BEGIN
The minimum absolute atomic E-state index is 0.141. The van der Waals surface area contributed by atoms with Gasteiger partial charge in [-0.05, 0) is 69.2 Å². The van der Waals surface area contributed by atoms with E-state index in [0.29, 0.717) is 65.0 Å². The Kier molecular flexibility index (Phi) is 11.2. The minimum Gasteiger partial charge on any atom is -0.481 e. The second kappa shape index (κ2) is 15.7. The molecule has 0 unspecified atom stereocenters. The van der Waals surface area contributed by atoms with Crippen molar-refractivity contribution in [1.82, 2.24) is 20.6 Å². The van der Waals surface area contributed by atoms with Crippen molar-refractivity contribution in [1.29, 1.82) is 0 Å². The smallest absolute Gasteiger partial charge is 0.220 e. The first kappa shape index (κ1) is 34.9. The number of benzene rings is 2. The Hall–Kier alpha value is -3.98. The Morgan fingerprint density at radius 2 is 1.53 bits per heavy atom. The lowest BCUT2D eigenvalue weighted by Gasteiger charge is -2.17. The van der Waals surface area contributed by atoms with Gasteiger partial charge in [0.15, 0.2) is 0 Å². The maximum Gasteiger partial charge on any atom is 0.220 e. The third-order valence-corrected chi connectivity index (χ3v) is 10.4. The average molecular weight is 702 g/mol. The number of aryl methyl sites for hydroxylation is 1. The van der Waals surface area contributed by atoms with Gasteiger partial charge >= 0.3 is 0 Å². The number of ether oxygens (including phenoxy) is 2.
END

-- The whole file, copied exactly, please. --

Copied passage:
The minimum absolute atomic E-state index is 0.141. The van der Waals surface area contributed by atoms with Gasteiger partial charge in [-0.05, 0) is 69.2 Å². The van der Waals surface area contributed by atoms with E-state index in [0.29, 0.717) is 65.0 Å². The Kier molecular flexibility index (Phi) is 11.2. The minimum Gasteiger partial charge on any atom is -0.481 e. The second kappa shape index (κ2) is 15.7. The molecule has 0 unspecified atom stereocenters. The van der Waals surface area contributed by atoms with Crippen molar-refractivity contribution in [1.82, 2.24) is 20.6 Å². The van der Waals surface area contributed by atoms with Crippen molar-refractivity contribution in [1.29, 1.82) is 0 Å². The smallest absolute Gasteiger partial charge is 0.220 e. The first kappa shape index (κ1) is 34.9. The number of benzene rings is 2. The Hall–Kier alpha value is -3.98. The Morgan fingerprint density at radius 2 is 1.53 bits per heavy atom. The lowest BCUT2D eigenvalue weighted by Gasteiger charge is -2.17. The van der Waals surface area contributed by atoms with Gasteiger partial charge in [0.15, 0.2) is 0 Å². The maximum Gasteiger partial charge on any atom is 0.220 e. The third-order valence-corrected chi connectivity index (χ3v) is 10.4. The average molecular weight is 702 g/mol. The number of aryl methyl sites for hydroxylation is 1. The van der Waals surface area contributed by atoms with Gasteiger partial charge >= 0.3 is 0 Å². The number of ether oxygens (including phenoxy) is 2.